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Talking Points:

- China left time to negotiate with the US before real harm is caused by tariffs and investigations.

- The US-China trade war could initially lead to three outcomes, impacting the US Dollar and the Chinese Yuan in different ways.

- A review of China’s stance on trade and top controversial issues will help to evaluate these scenarios.

Looking for more trade ideas? Watch DailyFX webinars[1].

Read the overview article on China-US trade tensions.[2]

CHINA’S CURRENT MOVES AND IMPLICATIONS

A Tariffs Plan on $3 Billion US Products

US products in this list are those that need China as an important market, but not vital; this includes fruits, dried fruit, nuts and nuts products, wine, modified ethanol, American ginseng, and seamless steel pipes. This is the immediate reaction China took in response to Trump’s announcement of a plan to impose tariffs on $60 billion Chinese goods. China’s responsive plan will allow the US feel pain in reciprocation but not cause catastrophic damage (e.g. a tariff on soybeans).

Anti-dumping Investigation on Phenol

China launched an investigation into phenol imports from the US, EU, South Korea, Japan and Thailand, so this is a move not only targeted at the US. Additionally, this investigation is expected to last for a year; the period can be expanded to one and a half year as needed. Thus, it leaves time for the two parties to sit down and have dialogues before more significant damages take effect.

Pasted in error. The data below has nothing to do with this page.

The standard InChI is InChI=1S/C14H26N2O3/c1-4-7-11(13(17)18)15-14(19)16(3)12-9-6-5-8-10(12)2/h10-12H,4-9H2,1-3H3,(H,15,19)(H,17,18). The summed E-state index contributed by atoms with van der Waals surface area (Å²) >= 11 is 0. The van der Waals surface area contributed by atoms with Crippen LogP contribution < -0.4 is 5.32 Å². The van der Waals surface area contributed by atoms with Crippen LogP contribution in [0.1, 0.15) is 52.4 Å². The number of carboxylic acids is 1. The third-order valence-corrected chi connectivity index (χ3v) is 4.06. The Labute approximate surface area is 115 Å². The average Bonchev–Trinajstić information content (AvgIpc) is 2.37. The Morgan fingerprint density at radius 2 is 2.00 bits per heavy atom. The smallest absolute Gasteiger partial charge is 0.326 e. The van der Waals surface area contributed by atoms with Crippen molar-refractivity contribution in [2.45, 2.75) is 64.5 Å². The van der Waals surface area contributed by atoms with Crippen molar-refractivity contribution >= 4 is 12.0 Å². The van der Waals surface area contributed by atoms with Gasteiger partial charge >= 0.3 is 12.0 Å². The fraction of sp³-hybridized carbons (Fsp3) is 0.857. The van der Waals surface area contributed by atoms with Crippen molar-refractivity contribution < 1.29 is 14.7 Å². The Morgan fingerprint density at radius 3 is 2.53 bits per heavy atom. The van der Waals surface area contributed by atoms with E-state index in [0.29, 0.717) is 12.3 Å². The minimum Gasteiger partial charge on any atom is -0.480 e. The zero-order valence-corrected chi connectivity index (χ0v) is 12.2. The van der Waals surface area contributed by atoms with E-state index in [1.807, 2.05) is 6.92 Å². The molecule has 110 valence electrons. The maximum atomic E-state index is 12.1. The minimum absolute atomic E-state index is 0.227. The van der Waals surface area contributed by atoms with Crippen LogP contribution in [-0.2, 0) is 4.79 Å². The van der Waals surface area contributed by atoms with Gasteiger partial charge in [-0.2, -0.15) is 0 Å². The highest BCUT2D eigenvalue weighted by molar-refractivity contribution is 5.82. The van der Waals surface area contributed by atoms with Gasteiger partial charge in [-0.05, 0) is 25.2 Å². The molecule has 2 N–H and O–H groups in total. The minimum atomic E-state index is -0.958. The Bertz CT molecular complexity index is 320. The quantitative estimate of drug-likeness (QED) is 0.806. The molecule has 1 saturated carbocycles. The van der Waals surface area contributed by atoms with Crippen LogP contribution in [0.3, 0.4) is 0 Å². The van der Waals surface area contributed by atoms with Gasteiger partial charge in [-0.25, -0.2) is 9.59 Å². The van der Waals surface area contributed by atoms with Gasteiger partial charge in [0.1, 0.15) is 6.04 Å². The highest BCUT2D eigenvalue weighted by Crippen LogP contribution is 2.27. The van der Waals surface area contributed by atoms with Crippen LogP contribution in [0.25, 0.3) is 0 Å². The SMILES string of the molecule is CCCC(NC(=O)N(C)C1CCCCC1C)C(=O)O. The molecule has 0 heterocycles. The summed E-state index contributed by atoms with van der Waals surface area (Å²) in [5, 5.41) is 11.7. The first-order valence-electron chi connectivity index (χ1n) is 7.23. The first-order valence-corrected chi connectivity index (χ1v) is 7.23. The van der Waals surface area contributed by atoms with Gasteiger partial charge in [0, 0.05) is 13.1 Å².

CHINA’S NEXT POSSIBLE MOVES AND IMPACT TO DOLLAR, YUAN:

China’s newly-elected Vice Premier Liu He, who oversees the country’s economic and financial sectors, has led the bilateral dialogues on China’s side. He paid a trip to Washington in early-eMarch for trade issues. On March 24, he exchanged ideas with the US Treasury Secretary Steven Mnuchin over phone; both committed to continue the dialogue.

There are three possible scenarios over the following periods:

1. A ‘win-win’ scenario: the two parties can find a mutually agreeable way to reduce trade disputes; the impact to both economies could be limited.

USD/CHF has depreciated amid the on-going trade disputes and has broken a range that it held for more than a month. As the US is the one that wants to gain more access to its partner’s market, trade disputes could hurt the US more than China; this could have been a major contributor to Yuan’s recent gains, in addition to the launch of Yuan-denominated oil[3] futures.

If the cloud of uncertainty surrounding trade is lifted, the Yuan’s advance may slow, as it is already at a relatively high level. Under China’s current

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